R603m Airbus D-day for SAA
The SAA Airbus deal is down to the wire, with R603 million due tomorrow unless Treasury and SAA can reach an agreement on the controversial contract.
The Airbus deal is the first major test for Finance Minister Pravin Gordhan since he was parachuted back into Treasury last week.
But with the clock ticking, there is still no sign of a decision.
“The minister is in discussion with SAA chairperson [Dudu Myeni] and the directorgeneral has met SAA officials,” said SAA spokesperson Tlali Tlali on Friday.
“A full statement will be issued on or around December 21 once all the discussions on all the immediate matters have been concluded.”
This was echoed by Treasury spokesperson Phumza Macanda, while Airbus’ Southern Africa spokesperson Linden Birns said: “Airbus does not discuss unfinalised business.”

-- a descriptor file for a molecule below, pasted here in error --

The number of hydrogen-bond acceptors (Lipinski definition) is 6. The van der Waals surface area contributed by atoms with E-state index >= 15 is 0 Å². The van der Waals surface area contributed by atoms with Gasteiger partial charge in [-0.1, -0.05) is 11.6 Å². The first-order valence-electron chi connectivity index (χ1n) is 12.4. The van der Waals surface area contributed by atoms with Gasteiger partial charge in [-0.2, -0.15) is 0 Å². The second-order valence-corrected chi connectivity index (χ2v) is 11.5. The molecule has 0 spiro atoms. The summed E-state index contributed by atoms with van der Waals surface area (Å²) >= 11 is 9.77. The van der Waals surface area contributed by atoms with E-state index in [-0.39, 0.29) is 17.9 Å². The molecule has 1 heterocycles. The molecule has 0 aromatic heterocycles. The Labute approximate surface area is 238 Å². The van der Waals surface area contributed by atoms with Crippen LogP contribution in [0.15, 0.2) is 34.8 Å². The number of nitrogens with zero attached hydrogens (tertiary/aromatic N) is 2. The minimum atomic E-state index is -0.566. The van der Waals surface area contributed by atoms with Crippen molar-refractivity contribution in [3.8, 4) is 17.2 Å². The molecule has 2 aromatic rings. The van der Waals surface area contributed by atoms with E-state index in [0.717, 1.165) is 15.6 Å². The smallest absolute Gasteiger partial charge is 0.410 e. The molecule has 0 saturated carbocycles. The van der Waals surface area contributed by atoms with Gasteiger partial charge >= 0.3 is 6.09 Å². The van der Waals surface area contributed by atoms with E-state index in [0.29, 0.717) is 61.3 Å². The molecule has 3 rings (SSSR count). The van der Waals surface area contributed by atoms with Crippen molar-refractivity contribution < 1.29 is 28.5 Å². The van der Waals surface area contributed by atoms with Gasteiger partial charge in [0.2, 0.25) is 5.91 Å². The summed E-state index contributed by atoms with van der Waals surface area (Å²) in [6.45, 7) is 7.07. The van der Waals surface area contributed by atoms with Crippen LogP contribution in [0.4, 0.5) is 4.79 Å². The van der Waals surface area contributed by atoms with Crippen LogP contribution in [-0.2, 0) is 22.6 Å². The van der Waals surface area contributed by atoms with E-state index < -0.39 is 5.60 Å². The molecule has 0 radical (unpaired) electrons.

The Airbus deal, which was struck in 2002 and renegotiated in 2009, requires SAA to make predelivery payments of $40 million (R603 million) on new Airbus aircraft by tomorrow.
SAA would have been relieved of this obligation under the “swap transaction” negotiated by Treasury during former minister Nhlanhla Nene’s tenure.
But after the SAA board failed to ratify the deal, and Myeni proposed a new structure, SAA was once again liable for the $40 million.
Nene’s axing is widely believed to be connected to the Airbus deal – a claim the presidency denies – after he rejected Myeni’s proposal and issued a stern instruction to SAA to go ahead with the “swap transaction”.
On Monday, Gordhan promised to “stabilise SAA”, and said he would call Myeni within 24 hours as one of his first orders of business.
Although Gordhan is expected to stick to the same deal, SAA’s board must still sign the deal.
“The ball is in the court of the airline,” a source close to the negotiations told City Press. “Everyone is waiting to see what happens over the weekend … The window of opportunity is about to close.”
The original Airbus deal was struck in 2002